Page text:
General Motors introduced their system called “Rear Seat Reminder” last year, and has been adding it to more and more of its vehicles. In total, 18 GM cars and trucks from Chevrolet, Buick, GMC and Cadillac are now available with the technology.
It provides a gentle hint that you may have put someone or something in the back seat right before driving.
Here's how it works: The car knows when you open a rear door, close it, start the engine, drive somewhere, then shut the engine off. At that point, a fairly loud warning chime and dashboard alert remind you to check the back seat before you exit the vehicle.
Nissan is also rolling out their own system, actually developed by two of its U.S. employees who are mothers. It works in a similar way to the GM one, but adds an extra alert by sounding the horn after you leave the vehicle.
The 2018 Nissan Pathfinder gets the system called Rear Door Alert first, and it's probably safe to say they'll add the feature to other vehicles in the coming months and years.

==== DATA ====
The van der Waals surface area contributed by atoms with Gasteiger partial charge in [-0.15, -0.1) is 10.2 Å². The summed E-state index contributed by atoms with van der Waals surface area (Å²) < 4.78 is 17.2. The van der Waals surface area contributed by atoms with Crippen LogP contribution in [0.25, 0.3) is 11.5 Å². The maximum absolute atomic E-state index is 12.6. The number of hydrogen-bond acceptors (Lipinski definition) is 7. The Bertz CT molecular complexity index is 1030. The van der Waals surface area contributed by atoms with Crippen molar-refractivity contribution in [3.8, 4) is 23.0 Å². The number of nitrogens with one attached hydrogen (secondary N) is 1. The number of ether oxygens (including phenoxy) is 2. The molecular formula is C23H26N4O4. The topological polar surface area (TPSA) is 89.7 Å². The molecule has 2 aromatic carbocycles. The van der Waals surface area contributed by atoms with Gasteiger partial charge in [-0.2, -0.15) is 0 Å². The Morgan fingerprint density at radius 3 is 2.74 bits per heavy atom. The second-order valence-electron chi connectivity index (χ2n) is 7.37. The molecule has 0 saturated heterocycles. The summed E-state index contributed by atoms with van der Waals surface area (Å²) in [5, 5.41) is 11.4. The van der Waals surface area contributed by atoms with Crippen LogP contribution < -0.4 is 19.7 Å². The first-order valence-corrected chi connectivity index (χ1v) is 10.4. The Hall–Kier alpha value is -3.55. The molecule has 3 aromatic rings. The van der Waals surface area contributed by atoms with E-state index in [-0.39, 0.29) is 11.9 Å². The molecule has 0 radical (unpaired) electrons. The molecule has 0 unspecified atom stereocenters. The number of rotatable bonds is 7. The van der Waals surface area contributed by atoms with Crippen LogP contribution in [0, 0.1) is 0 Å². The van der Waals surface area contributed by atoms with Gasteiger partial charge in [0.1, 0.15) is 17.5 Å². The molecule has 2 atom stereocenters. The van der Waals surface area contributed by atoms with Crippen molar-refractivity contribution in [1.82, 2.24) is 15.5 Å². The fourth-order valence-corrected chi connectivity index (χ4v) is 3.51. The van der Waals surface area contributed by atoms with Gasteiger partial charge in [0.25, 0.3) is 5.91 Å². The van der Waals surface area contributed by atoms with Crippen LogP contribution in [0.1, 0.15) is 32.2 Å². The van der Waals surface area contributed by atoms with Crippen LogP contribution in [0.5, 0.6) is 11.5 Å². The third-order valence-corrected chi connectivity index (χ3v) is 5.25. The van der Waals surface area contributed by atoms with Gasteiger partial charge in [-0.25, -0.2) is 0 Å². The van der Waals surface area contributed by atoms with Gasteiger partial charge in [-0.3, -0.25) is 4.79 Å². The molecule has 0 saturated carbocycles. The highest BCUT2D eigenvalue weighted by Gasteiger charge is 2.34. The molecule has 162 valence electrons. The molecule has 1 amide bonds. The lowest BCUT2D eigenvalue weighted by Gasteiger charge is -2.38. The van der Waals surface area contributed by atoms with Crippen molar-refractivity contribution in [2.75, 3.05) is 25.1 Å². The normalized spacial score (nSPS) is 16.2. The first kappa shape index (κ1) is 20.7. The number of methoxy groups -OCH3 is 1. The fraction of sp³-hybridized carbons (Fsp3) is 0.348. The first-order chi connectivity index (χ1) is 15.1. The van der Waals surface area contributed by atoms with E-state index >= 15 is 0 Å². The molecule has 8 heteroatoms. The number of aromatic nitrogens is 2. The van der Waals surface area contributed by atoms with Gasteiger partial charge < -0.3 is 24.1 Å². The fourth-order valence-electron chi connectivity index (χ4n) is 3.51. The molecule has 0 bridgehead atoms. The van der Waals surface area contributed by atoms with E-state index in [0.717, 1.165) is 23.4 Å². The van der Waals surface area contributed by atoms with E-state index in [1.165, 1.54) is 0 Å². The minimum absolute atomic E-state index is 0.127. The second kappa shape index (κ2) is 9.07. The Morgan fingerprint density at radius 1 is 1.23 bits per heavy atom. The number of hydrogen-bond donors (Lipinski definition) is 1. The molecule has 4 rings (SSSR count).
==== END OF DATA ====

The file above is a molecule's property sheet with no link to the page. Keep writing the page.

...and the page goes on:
The Pathfinder is an obvious choice to begin rolling the technology into their lineup, as it is a three-row crossover SUV popular among families with young children.
The beauty of both the GM and Nissan systems is that they don?t really add to the cost of the vehicle. Things like door sensors are already in place (for interior lighting activation, door ajar reminders, etc.), and of course every new car today has a central computer.
The engineers just come up with an algorithm to add to the computer to calculate when someone or something may be in the rear seat.
Because of that, General Motors has been rapidly adding it to its various 4-door vehicles, from compact cars like the Chevy Cruze to pickup trucks like the GMC Sierra.
These reminder systems have value even if you don't have kids. Imagine leaving a full bag of fresh groceries in your back seat. The heat could ruin the contents, wasting both food and money.
In a demonstration video produced by Nissan, it's a bag of ice that's temporarily forgotten about. Obviously, finding a puddle of water in your rear seat where a bag of ice was forgotten would be a bit of a mess.
But the deadly situation of an infant or toddler left strapped into a sweltering car is where these systems could save lives.